It's really coming together except, Wow!, I do not like the Rogue design now at all. Here's the thing:
It might arguably mechanically represent what we want the rogue to be good at, but in this incarnation, it doesn't have anything that is mechanically unique to playing a rogue.
I would argue that the four core classes should each have their own core mechanics. Other classes can then do riffs and twists on these core mechanics. For example Paladins might uses the fighter's expertise dice, and Sorcerers might use Wizard style vancian spell slots. But the Big Four should each have a unique mechanic design that frames what they do best.
For the Fighter, Expertise & Maneuvers are a slam dunk, as long as you keep those things unique to the fighter. For the Wizard vancian spell slots. For the cleric, its the ability to heal first, but there is also a nice mechanical destinction in the fact that they can cast different spells on the fly, and these domains are great. Incidentally, I am a huge fan of the Deity Archetypes design - Fantastic. So I am giving a big thumbs up to the current Fighter, Wizard, and Cleric designs...
For the rogue the goal is Skill expert and a more opportunistic approach to combat. The problem is that every other class needs access to skills. So it’s hard to make being better at skills feel truly mechanically unique to the rogue - but not impossible. I think being able to use skills in more fundamental ways - for example without disadvantage in combat is better / more iconic / simpler than using expertise dice. But the Rogue has also always had a different fighting style than the fighter. It’s what you called being a "Striker" in 4th edition. Sneak Attack could be better or broader but it is still the best D&D mechanic so far to express in general terms that situationally a Rogue can be more deadly in combat than a fighter, but needs to set up a situational advantage.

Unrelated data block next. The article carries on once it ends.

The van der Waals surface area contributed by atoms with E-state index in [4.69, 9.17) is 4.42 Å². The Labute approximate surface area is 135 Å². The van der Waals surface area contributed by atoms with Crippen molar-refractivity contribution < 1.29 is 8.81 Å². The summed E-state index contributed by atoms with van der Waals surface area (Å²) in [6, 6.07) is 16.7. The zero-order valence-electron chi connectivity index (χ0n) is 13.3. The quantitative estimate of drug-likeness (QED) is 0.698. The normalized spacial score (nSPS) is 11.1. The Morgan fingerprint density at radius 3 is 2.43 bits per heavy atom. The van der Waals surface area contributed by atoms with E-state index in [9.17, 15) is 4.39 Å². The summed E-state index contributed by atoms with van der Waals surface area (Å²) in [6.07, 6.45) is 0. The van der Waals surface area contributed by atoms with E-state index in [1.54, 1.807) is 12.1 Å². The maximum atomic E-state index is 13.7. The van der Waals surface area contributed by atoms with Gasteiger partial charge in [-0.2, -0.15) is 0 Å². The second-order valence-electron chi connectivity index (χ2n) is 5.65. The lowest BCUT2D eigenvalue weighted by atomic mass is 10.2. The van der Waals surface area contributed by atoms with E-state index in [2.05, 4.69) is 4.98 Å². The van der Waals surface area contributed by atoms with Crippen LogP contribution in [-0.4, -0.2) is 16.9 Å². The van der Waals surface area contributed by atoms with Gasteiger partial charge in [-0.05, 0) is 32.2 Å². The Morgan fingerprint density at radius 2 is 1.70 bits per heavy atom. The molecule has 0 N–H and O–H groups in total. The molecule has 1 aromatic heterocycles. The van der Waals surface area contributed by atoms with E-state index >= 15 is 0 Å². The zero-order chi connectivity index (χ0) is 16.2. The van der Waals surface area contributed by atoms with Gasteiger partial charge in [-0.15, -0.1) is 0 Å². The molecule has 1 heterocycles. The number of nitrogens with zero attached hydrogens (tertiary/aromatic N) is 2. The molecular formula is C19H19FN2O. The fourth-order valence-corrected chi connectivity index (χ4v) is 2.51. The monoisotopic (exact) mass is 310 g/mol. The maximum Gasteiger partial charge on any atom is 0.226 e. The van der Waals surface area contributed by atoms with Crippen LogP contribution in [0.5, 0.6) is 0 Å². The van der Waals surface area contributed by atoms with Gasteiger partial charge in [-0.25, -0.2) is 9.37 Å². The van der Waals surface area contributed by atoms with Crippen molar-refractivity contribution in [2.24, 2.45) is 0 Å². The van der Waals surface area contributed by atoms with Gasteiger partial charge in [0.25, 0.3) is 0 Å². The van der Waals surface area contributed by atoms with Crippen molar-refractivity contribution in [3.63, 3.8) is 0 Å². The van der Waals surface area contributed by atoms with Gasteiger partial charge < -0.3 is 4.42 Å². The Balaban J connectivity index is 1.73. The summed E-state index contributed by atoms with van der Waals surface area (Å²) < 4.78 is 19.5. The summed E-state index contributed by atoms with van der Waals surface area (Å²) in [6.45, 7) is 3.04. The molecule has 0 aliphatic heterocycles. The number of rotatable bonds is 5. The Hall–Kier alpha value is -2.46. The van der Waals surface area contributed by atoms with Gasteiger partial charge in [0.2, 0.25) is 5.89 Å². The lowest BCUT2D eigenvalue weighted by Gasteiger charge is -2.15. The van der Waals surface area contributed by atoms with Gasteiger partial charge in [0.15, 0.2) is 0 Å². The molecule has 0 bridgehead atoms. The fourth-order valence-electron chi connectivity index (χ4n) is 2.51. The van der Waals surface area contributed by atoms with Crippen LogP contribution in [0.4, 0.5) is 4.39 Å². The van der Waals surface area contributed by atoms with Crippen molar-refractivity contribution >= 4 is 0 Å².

Expertise Dice and Maneuver mechanics are better if they more specifically represent the training only a fighter has from focusing on combat first (not skills). Giving the rogue expertise dice, does two very bad things. First, it takes the great new mechanic formerly unique to the fighter and gives it to some one else. Expertise is a great design that solved the problem of representing a Fighter's combat training and versatility. I love the elegant Maneuver design in this packet - but only for the fighter. You took the fighter's shiny toy and immediately made them share. That's no fun. Second, this makes the rogue feel like a second class fighter in combat.
To use a Magic the Gathering buzzword, Sneak Attack is "strictly worse" than Deadly Accuracy. That Stinks! In magic card A is "strictly worse" than card B if there are absolutely no situations in which you would rather draw card A than card B. Well, there are no situations in which you would rather have the Sneak Attack maneuver than the Deadly Accuracy maneuver. Now, when the Rogue painstakingly sneaks through the sleeping goblin camp to deliver his killing blow to the chief, the fighter simply shrugs and walks right up to him and does the same thing without all the fuss.
Why then, in the world these two central mechanics represent, would any character choose sneaking over swordplay?
You need at least one or two mechanics that make the other party members say, “good thing we brought the Rogue.” The burglar, sneak, trickster, spy, assassin, ruffian, scoundrel archetype deserves it’s own special thing. I believe that means back to the drawing board on this Rogue.